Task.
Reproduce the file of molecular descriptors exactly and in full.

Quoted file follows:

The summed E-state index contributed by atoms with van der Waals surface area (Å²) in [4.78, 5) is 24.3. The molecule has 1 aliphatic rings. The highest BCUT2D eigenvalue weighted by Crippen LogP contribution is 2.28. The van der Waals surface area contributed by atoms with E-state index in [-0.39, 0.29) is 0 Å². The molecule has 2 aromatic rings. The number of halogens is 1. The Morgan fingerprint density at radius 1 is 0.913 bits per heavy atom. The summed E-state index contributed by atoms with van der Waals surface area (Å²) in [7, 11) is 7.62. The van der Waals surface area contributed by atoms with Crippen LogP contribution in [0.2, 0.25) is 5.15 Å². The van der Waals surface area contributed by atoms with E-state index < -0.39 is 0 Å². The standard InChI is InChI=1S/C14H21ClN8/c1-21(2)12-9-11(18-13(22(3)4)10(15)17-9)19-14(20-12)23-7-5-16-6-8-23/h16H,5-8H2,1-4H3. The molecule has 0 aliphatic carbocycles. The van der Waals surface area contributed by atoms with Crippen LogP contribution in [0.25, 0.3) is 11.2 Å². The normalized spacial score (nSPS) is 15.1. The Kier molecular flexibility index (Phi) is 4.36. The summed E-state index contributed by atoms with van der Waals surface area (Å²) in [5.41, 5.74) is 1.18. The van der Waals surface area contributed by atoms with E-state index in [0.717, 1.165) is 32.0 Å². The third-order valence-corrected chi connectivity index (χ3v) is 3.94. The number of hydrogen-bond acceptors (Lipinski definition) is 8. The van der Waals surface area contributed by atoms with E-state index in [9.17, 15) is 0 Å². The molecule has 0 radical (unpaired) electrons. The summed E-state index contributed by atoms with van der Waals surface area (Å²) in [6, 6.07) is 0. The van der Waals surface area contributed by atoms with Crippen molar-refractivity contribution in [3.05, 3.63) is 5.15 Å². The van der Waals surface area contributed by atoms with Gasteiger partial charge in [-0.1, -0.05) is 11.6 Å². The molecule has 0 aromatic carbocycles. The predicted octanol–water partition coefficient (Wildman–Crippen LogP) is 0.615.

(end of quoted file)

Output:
The summed E-state index contributed by atoms with van der Waals surface area (Å²) in [4.78, 5) is 24.3. The molecule has 1 aliphatic rings. The highest BCUT2D eigenvalue weighted by Crippen LogP contribution is 2.28. The van der Waals surface area contributed by atoms with E-state index in [-0.39, 0.29) is 0 Å². The molecule has 2 aromatic rings. The number of halogens is 1. The Morgan fingerprint density at radius 1 is 0.913 bits per heavy atom. The summed E-state index contributed by atoms with van der Waals surface area (Å²) in [7, 11) is 7.62. The van der Waals surface area contributed by atoms with Crippen LogP contribution in [0.2, 0.25) is 5.15 Å². The van der Waals surface area contributed by atoms with E-state index < -0.39 is 0 Å². The standard InChI is InChI=1S/C14H21ClN8/c1-21(2)12-9-11(18-13(22(3)4)10(15)17-9)19-14(20-12)23-7-5-16-6-8-23/h16H,5-8H2,1-4H3. The molecule has 0 aliphatic carbocycles. The van der Waals surface area contributed by atoms with Crippen LogP contribution in [0.25, 0.3) is 11.2 Å². The normalized spacial score (nSPS) is 15.1. The Kier molecular flexibility index (Phi) is 4.36. The summed E-state index contributed by atoms with van der Waals surface area (Å²) in [5.41, 5.74) is 1.18. The van der Waals surface area contributed by atoms with E-state index in [0.717, 1.165) is 32.0 Å². The third-order valence-corrected chi connectivity index (χ3v) is 3.94. The number of hydrogen-bond acceptors (Lipinski definition) is 8. The van der Waals surface area contributed by atoms with E-state index in [9.17, 15) is 0 Å². The molecule has 0 radical (unpaired) electrons. The summed E-state index contributed by atoms with van der Waals surface area (Å²) in [6, 6.07) is 0. The van der Waals surface area contributed by atoms with Crippen molar-refractivity contribution in [3.05, 3.63) is 5.15 Å². The van der Waals surface area contributed by atoms with Gasteiger partial charge in [-0.1, -0.05) is 11.6 Å². The molecule has 0 aromatic carbocycles. The predicted octanol–water partition coefficient (Wildman–Crippen LogP) is 0.615.